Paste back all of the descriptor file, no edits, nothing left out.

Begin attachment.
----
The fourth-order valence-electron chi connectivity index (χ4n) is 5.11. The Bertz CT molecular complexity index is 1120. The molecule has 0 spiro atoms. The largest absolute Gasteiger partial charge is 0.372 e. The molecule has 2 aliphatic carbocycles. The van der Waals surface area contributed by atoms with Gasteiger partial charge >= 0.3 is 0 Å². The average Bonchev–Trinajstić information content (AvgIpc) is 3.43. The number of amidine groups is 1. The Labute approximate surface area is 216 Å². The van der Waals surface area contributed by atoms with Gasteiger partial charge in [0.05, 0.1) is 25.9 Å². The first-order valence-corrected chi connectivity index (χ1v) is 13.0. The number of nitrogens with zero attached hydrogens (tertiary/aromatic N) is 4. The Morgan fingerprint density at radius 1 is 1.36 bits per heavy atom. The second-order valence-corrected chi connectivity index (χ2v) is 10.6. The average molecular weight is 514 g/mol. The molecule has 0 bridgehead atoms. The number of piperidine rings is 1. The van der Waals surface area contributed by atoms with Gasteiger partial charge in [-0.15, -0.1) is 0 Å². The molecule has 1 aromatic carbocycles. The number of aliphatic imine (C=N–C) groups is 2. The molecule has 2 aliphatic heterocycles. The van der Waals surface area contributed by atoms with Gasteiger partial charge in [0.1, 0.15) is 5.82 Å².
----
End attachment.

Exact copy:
The fourth-order valence-electron chi connectivity index (χ4n) is 5.11. The Bertz CT molecular complexity index is 1120. The molecule has 0 spiro atoms. The largest absolute Gasteiger partial charge is 0.372 e. The molecule has 2 aliphatic carbocycles. The van der Waals surface area contributed by atoms with Gasteiger partial charge >= 0.3 is 0 Å². The average Bonchev–Trinajstić information content (AvgIpc) is 3.43. The number of amidine groups is 1. The Labute approximate surface area is 216 Å². The van der Waals surface area contributed by atoms with Gasteiger partial charge in [0.05, 0.1) is 25.9 Å². The first-order valence-corrected chi connectivity index (χ1v) is 13.0. The number of nitrogens with zero attached hydrogens (tertiary/aromatic N) is 4. The Morgan fingerprint density at radius 1 is 1.36 bits per heavy atom. The second-order valence-corrected chi connectivity index (χ2v) is 10.6. The average molecular weight is 514 g/mol. The molecule has 0 bridgehead atoms. The number of piperidine rings is 1. The van der Waals surface area contributed by atoms with Gasteiger partial charge in [-0.15, -0.1) is 0 Å². The molecule has 1 aromatic carbocycles. The number of aliphatic imine (C=N–C) groups is 2. The molecule has 2 aliphatic heterocycles. The van der Waals surface area contributed by atoms with Gasteiger partial charge in [0.1, 0.15) is 5.82 Å².